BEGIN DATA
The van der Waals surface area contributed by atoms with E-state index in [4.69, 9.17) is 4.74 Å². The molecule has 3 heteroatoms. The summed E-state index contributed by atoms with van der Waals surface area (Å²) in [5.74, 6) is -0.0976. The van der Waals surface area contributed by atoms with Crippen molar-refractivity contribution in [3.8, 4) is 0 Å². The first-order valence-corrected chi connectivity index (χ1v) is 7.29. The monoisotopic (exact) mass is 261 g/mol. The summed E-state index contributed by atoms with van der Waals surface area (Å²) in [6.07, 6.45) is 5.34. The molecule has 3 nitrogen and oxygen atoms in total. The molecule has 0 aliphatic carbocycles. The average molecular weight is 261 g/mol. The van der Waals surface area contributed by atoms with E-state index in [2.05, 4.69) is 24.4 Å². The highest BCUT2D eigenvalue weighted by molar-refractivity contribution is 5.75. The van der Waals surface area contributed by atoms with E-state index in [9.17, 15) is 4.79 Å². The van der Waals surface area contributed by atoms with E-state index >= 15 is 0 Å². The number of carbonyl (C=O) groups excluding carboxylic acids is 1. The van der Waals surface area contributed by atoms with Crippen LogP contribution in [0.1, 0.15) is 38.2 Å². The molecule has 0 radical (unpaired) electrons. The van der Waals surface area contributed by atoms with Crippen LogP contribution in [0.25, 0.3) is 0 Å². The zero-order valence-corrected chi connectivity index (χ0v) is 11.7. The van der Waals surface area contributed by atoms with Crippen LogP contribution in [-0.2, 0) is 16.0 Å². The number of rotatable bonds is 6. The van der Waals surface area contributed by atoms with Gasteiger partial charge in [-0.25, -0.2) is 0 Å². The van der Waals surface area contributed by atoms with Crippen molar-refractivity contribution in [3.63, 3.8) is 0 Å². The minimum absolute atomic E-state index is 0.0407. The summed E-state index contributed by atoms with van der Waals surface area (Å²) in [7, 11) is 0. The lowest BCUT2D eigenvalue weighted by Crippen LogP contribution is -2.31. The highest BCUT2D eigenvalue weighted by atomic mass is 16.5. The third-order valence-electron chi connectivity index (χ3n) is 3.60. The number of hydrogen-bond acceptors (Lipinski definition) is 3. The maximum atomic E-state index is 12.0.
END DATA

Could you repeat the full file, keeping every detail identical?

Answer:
The van der Waals surface area contributed by atoms with E-state index in [4.69, 9.17) is 4.74 Å². The molecule has 3 heteroatoms. The summed E-state index contributed by atoms with van der Waals surface area (Å²) in [5.74, 6) is -0.0976. The van der Waals surface area contributed by atoms with Crippen molar-refractivity contribution in [3.8, 4) is 0 Å². The first-order valence-corrected chi connectivity index (χ1v) is 7.29. The monoisotopic (exact) mass is 261 g/mol. The summed E-state index contributed by atoms with van der Waals surface area (Å²) in [6.07, 6.45) is 5.34. The molecule has 3 nitrogen and oxygen atoms in total. The molecule has 0 aliphatic carbocycles. The average molecular weight is 261 g/mol. The van der Waals surface area contributed by atoms with E-state index in [2.05, 4.69) is 24.4 Å². The highest BCUT2D eigenvalue weighted by molar-refractivity contribution is 5.75. The van der Waals surface area contributed by atoms with E-state index in [9.17, 15) is 4.79 Å². The van der Waals surface area contributed by atoms with E-state index >= 15 is 0 Å². The number of carbonyl (C=O) groups excluding carboxylic acids is 1. The van der Waals surface area contributed by atoms with Crippen LogP contribution in [0.1, 0.15) is 38.2 Å². The molecule has 0 radical (unpaired) electrons. The van der Waals surface area contributed by atoms with Crippen LogP contribution in [0.25, 0.3) is 0 Å². The zero-order valence-corrected chi connectivity index (χ0v) is 11.7. The van der Waals surface area contributed by atoms with Crippen LogP contribution in [-0.2, 0) is 16.0 Å². The number of rotatable bonds is 6. The van der Waals surface area contributed by atoms with Gasteiger partial charge in [-0.25, -0.2) is 0 Å². The van der Waals surface area contributed by atoms with Crippen molar-refractivity contribution in [3.63, 3.8) is 0 Å². The minimum absolute atomic E-state index is 0.0407. The summed E-state index contributed by atoms with van der Waals surface area (Å²) in [7, 11) is 0. The lowest BCUT2D eigenvalue weighted by Crippen LogP contribution is -2.31. The highest BCUT2D eigenvalue weighted by atomic mass is 16.5. The third-order valence-electron chi connectivity index (χ3n) is 3.60. The number of hydrogen-bond acceptors (Lipinski definition) is 3. The maximum atomic E-state index is 12.0.